We walked in late, exhausted from the drive North in the dripping rain, driving towards the unknown with so many other cars hustling and hurrying on their way home from work. We walked in late, blanket held tightly in my arms, into a room full of nine cancer patients and a spouse for each, nurses and session leaders. They had saved a chair for each of us, but I hesitated as I looked at the bony metal things, for my hips were screaming in pain from the drive up.
I am bedridden most days now, the pain of the last three weeks crescendoing when I dare to sit at my computer or dawdle after dinner – 30 minutes is my limit in a chair, putting all my weight onto the cancer-enriched hips. They don’t like it, and neither do I, and I hesitated before sitting in a chair that I knew would hurt. I did it anyway, because really I’m a conformist. I follow rules and try to understand why and then make up games like “What would I do to make this better?” in my hotel room after meetings.
It lasted only a few minutes. My hips hurt, and the pain screamed so loud I could not hear the speaker. So I took my blanket and lay down behind the circle of survivors, shuddering with the pain and the embarrassment at not being even good enough to sit with the warriors in the circle. My husband joined me, and stroked my forehead, and told me that it would be ok. That it already was ok, and that he loved me.
And I was reminded in that instant – and in so many instants that weekend – that he did, and he does, no matter my disability now or my emotions toward that evil beast cancer that is trying to steal my life.
The Johns Hopkins nurses and organizers of the weekend retreat (A Journey of Courage and Hope for Couples) brought in a couch for me, and I thought I might die of embarrassment, but they were so kind that I accepted, and I lay my head in Curt’s lap and my feet cuddled up at the other end of the couch, and we spent the weekend together like that, or flipped vice versa, with my head on a pillow and my feet being gently rubbed as we worked through the sessions together.
I met some amazing people that weekend, like Leanna, a woman just younger than us, gifted with compassion and healing ways about her, she of the Labyrinth and the defiantly pink hair covering a scalp that has seen radiation, a shunt, and more than anyone should have to deal with. She walked with grace and a walker, and her loving husband Herb bustled about her, eager to help in whatever way he could, knowing that he could not take her pain away. They are a strong couple, and new friends, and I hope to see them again since they do not live too far away.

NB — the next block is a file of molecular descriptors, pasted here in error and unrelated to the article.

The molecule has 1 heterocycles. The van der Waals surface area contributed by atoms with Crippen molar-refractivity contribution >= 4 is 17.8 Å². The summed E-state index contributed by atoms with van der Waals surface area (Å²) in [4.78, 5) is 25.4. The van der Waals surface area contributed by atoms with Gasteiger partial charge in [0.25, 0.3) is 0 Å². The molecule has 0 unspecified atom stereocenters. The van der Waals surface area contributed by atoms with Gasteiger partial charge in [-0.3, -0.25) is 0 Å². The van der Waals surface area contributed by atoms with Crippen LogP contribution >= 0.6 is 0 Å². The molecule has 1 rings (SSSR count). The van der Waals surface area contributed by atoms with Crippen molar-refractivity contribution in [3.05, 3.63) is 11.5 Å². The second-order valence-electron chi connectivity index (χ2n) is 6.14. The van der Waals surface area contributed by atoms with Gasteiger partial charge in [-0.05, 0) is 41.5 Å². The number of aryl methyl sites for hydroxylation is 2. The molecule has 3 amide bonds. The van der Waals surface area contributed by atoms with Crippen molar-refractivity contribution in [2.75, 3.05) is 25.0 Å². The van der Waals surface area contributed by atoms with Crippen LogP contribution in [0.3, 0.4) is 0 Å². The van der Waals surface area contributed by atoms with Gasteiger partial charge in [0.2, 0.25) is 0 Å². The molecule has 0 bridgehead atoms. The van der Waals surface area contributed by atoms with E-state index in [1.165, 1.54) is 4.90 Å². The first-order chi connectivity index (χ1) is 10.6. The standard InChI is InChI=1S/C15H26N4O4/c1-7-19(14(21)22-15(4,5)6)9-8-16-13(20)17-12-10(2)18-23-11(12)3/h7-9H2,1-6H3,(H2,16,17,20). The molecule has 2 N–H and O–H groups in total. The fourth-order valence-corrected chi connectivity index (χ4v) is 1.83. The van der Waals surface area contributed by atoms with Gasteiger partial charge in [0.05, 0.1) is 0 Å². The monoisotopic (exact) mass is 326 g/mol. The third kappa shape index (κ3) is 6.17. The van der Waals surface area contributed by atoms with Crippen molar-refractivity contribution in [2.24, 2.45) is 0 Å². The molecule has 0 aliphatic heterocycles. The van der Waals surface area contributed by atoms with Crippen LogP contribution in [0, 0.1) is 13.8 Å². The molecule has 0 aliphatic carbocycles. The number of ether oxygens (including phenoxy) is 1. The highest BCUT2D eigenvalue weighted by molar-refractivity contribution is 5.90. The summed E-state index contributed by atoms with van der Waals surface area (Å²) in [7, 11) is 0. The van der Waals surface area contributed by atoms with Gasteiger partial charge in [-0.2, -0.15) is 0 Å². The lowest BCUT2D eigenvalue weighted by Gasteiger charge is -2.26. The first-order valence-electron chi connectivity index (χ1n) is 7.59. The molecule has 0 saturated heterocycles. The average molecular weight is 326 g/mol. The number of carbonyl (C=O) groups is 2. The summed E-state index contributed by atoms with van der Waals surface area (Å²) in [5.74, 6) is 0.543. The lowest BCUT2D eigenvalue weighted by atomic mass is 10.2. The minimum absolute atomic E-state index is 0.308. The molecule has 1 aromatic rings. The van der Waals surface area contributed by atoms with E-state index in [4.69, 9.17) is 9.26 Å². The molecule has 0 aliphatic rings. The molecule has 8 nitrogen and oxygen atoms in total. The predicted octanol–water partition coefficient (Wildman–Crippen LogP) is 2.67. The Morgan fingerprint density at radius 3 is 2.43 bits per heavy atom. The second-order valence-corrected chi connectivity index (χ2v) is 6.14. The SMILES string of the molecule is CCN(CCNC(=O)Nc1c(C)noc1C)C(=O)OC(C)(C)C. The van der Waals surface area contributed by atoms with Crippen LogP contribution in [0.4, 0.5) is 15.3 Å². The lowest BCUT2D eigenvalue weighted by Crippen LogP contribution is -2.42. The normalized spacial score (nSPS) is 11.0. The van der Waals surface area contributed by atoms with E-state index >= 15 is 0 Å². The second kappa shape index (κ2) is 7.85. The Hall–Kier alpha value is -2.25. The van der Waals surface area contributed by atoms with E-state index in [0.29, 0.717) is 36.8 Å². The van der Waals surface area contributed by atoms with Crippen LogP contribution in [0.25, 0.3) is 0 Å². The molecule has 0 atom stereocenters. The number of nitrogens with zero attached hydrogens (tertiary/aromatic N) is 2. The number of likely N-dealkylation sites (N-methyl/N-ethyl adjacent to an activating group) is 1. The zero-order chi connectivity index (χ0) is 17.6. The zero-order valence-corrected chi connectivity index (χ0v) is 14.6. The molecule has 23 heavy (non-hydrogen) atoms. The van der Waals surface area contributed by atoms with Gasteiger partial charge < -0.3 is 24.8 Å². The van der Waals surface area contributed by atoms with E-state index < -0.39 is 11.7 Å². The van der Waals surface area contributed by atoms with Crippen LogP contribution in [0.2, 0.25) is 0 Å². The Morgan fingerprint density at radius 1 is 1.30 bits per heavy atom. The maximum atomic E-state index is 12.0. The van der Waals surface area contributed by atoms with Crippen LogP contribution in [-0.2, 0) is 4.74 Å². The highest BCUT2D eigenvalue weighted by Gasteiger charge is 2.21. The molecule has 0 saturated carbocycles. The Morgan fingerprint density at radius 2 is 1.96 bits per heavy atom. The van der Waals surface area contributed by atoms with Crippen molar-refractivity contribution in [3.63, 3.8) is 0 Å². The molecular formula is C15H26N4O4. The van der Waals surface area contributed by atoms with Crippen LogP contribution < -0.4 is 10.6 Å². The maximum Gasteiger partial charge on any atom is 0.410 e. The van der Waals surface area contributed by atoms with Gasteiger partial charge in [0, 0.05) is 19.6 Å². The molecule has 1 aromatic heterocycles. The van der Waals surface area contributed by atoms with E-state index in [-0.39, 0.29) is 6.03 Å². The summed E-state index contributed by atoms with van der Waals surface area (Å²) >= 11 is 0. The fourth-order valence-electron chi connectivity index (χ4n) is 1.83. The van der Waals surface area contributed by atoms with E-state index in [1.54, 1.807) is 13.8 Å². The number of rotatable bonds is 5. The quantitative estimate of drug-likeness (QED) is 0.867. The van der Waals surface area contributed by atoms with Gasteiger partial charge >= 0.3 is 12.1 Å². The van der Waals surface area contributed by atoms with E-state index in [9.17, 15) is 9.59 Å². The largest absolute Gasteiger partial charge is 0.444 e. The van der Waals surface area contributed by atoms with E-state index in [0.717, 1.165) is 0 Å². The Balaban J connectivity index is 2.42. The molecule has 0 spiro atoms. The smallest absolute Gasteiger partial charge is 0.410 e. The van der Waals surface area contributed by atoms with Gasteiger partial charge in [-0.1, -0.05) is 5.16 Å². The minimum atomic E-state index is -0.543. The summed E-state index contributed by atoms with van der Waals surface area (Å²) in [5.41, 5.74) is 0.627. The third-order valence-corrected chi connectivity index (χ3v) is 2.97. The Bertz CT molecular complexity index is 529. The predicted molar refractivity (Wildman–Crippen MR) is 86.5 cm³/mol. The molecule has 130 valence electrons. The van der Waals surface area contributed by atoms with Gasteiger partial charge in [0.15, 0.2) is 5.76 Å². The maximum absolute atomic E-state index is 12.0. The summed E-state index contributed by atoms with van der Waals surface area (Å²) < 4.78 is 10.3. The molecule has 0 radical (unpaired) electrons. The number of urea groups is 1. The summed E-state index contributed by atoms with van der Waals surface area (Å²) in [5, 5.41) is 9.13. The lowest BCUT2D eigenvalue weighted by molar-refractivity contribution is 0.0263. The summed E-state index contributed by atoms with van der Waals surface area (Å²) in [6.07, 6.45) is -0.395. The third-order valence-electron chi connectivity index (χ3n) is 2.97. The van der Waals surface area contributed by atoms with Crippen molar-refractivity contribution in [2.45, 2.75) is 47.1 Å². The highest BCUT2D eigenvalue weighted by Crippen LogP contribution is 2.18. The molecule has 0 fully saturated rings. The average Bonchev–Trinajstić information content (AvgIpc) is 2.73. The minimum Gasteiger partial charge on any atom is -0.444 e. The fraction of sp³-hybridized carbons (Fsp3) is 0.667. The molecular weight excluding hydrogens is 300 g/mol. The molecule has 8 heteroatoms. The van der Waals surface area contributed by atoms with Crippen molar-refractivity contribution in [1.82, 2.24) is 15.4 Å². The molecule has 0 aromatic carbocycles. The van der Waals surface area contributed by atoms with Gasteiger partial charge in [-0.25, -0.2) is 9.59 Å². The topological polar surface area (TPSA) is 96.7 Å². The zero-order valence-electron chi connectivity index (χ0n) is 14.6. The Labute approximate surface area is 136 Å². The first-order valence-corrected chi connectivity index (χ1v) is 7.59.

Rachel gifted us with laughter, irreverance, and a fighting spirit all weekend. She introduced me to the young mets board for young metavivors, survivors with metastasis, and she bubbled all weekend long about plans for the young survivors group that she was forming in Louisiana, at a hospital where they only knew four that fit the bill. She and her husband kept us in stitches, and we bonded quickly as we insisted that for pink ribbons to be helpful, they must be wrapped around research into a cure for this cancer.
The group was led by Lillie Shockney, R.N., an amazing force for cancer survival and resources. She helped us see past our current states and see into a future where things could be different. She helped us remember the past, and we did an exercise of memories, and I’ll share more about that project and other things that cancer survivors — and, frankly, all of us — can do to increase the odds that our children will remember us when we’re gone.
Heather and Tammy, Pat and Pam, Marie, May … oh, I wish I could sketch them all here, but I’m sticking to the ones who are already out there on the internet, for their own privacy, but I will say that we were blessed to meet people who were newly diagnosed and 14 year survivors, people with rich, tight marriages, people who could laugh with each other, and people with all states of hair regrowth that I swear no one noticed, except to admire a beautiful scarf or a particularly gorgeous shade of red on Saturday’s wig. It was a time for us to be together, but it was different than all the other retreats and support groups that I had been to before.
This retreat recognized that we are not just individuals plucked from the population and stricken with disease. We are partners, spouses, mothers, daughters, and our disease exists in a matrix of love and compassion — we hope — and our supporters need support too. So as I thank the organizers of this retreat, again, Lillie Shockney, the Johns Hopkins Breast Center, and the funders, The Salisbury Foundation, headed by a single individual who wanted to make a difference and called Lillie one day, asking what she could fund that would matter. This mattered.
I also want to thank all of you who have supported me in our fight against breast cancer.
Those who have made casseroles. Those who dropped by with brownies. Those who took my children for an afternoon or dropped by to sit with me in the morning. Those who call once a month to check in, and those who make crazy fun that I can still join in. You are all wonderful, and I thank you for being there for me, for not giving up on me, and for including me in life. I am not giving up. In fact, I am renewed and energized, and I am talking to my oncologist this morning about ways to reduce my pain and get me back into life and out of the bed. I want to go see those soccer practices myself. I want to volunteer for cub scouts. I want …
I just want to live, and today I thank all of you who have helped encourage me to follow this dream. There are two more posts about the retreat to come, one chock-full of ways to help you preserve your family memories, and one in which I will share with you the miracle that occurred Sunday morning, when I was at my worst point, and when the pain was almost too much to bear.